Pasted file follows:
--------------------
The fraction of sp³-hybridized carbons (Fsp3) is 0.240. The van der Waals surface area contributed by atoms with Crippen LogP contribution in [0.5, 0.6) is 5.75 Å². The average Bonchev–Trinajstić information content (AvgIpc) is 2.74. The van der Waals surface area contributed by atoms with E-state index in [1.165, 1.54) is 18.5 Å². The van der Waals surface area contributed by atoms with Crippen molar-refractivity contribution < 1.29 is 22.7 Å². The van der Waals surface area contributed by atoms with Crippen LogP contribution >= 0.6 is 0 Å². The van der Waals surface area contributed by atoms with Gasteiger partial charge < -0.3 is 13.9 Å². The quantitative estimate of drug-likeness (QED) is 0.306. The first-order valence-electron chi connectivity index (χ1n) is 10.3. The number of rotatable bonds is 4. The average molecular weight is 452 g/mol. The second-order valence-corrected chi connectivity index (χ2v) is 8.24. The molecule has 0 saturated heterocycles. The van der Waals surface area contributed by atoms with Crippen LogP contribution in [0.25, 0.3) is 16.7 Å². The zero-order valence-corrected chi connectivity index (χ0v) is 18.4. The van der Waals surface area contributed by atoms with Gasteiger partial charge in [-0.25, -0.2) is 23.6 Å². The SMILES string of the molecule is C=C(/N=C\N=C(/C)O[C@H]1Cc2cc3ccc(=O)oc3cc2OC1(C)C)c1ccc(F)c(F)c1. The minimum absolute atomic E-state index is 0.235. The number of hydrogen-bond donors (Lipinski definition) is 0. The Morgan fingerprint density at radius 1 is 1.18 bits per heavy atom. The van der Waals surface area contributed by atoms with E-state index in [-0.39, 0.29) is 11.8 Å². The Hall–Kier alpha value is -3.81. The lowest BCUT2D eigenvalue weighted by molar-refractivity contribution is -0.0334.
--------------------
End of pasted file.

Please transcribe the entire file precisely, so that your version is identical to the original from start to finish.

The fraction of sp³-hybridized carbons (Fsp3) is 0.240. The van der Waals surface area contributed by atoms with Crippen LogP contribution in [0.5, 0.6) is 5.75 Å². The average Bonchev–Trinajstić information content (AvgIpc) is 2.74. The van der Waals surface area contributed by atoms with E-state index in [1.165, 1.54) is 18.5 Å². The van der Waals surface area contributed by atoms with Crippen molar-refractivity contribution < 1.29 is 22.7 Å². The van der Waals surface area contributed by atoms with Crippen LogP contribution >= 0.6 is 0 Å². The van der Waals surface area contributed by atoms with Gasteiger partial charge < -0.3 is 13.9 Å². The quantitative estimate of drug-likeness (QED) is 0.306. The first-order valence-electron chi connectivity index (χ1n) is 10.3. The number of rotatable bonds is 4. The average molecular weight is 452 g/mol. The second-order valence-corrected chi connectivity index (χ2v) is 8.24. The molecule has 0 saturated heterocycles. The van der Waals surface area contributed by atoms with Crippen LogP contribution in [0.25, 0.3) is 16.7 Å². The zero-order valence-corrected chi connectivity index (χ0v) is 18.4. The van der Waals surface area contributed by atoms with Gasteiger partial charge in [-0.25, -0.2) is 23.6 Å². The SMILES string of the molecule is C=C(/N=C\N=C(/C)O[C@H]1Cc2cc3ccc(=O)oc3cc2OC1(C)C)c1ccc(F)c(F)c1. The minimum absolute atomic E-state index is 0.235. The number of hydrogen-bond donors (Lipinski definition) is 0. The Morgan fingerprint density at radius 1 is 1.18 bits per heavy atom. The van der Waals surface area contributed by atoms with E-state index in [-0.39, 0.29) is 11.8 Å². The Hall–Kier alpha value is -3.81. The lowest BCUT2D eigenvalue weighted by molar-refractivity contribution is -0.0334.